High school girls' and violence: a mixed-method investigation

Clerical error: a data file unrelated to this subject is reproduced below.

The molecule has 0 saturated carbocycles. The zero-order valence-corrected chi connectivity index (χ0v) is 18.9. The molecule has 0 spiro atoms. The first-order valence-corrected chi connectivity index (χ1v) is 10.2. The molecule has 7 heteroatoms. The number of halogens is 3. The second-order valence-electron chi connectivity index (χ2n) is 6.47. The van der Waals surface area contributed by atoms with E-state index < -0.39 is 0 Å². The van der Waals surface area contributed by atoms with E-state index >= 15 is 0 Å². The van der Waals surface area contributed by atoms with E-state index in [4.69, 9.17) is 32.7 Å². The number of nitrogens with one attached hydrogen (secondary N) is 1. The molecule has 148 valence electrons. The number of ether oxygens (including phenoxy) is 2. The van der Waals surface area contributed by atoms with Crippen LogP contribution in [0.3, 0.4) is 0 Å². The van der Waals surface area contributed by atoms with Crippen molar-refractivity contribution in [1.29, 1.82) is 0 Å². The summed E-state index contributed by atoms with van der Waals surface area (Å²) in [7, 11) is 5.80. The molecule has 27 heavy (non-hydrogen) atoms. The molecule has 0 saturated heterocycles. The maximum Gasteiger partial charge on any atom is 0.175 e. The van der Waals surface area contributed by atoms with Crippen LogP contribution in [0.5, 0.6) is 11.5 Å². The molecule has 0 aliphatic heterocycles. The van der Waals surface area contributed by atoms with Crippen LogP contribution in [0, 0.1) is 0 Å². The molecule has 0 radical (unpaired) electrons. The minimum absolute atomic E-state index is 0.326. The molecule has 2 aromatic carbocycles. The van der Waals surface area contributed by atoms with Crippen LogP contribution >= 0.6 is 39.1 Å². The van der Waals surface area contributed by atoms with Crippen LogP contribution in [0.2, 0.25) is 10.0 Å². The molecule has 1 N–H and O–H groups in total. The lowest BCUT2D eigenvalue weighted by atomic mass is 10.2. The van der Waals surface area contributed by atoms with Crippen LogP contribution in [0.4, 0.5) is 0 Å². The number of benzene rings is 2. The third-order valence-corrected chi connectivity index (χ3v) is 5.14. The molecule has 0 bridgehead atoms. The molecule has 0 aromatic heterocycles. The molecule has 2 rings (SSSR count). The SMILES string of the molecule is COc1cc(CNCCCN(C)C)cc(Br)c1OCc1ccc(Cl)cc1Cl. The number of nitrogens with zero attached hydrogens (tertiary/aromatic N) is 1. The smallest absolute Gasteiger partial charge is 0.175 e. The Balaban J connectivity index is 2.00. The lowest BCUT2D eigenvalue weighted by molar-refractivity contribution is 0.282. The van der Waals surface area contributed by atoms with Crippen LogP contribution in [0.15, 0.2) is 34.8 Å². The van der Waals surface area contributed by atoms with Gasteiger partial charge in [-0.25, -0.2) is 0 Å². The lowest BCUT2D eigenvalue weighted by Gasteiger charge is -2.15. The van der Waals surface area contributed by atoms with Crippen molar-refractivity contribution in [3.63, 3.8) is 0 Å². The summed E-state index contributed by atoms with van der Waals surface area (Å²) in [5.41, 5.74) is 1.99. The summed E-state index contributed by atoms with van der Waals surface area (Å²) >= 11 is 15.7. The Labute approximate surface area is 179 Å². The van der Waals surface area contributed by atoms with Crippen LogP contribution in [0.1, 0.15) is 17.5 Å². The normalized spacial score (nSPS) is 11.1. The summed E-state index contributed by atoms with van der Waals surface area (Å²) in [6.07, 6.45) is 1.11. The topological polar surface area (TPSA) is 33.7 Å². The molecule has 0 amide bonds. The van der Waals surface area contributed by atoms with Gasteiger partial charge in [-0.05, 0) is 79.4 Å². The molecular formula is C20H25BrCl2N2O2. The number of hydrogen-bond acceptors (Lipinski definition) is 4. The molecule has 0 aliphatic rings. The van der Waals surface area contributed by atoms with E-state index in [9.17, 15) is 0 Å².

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Violence is a problem of epidemic proportions among the youth both internationally and locally. Women and girls are not immune to the high levels of violence in society. The overall purpose of this study was to gain a better understanding of health risk behaviours among black female high school learners in the Strand, Western Cape, South Africa. This article reports only on those behaviours related to violence. The method of enquiry used in the study was a mixed-method sequential explanatory strategy. In the 1st phase, learners completed a self-administered questionnaire adapted from the Youth Risk Behavior Surveillance Survey (YRBSS) developed by the Center for Disease Control and Prevention (CDC) in the United States (US). In the second phase, focus group discussions were conducted to explore and examine socially constructed views of learners on behaviours related to violence. The cross-sectional data of this study illustrated that many high school learners are exposed to a number of health-impacting risks derivative of exposure to multiple forms of violence. The qualitative data expanded on and contextualized the quantitative findings. The study highlighted that detailed attention must be paid to the role of the social environment as antecedent to the adoption of risky behaviours such as violence related activities.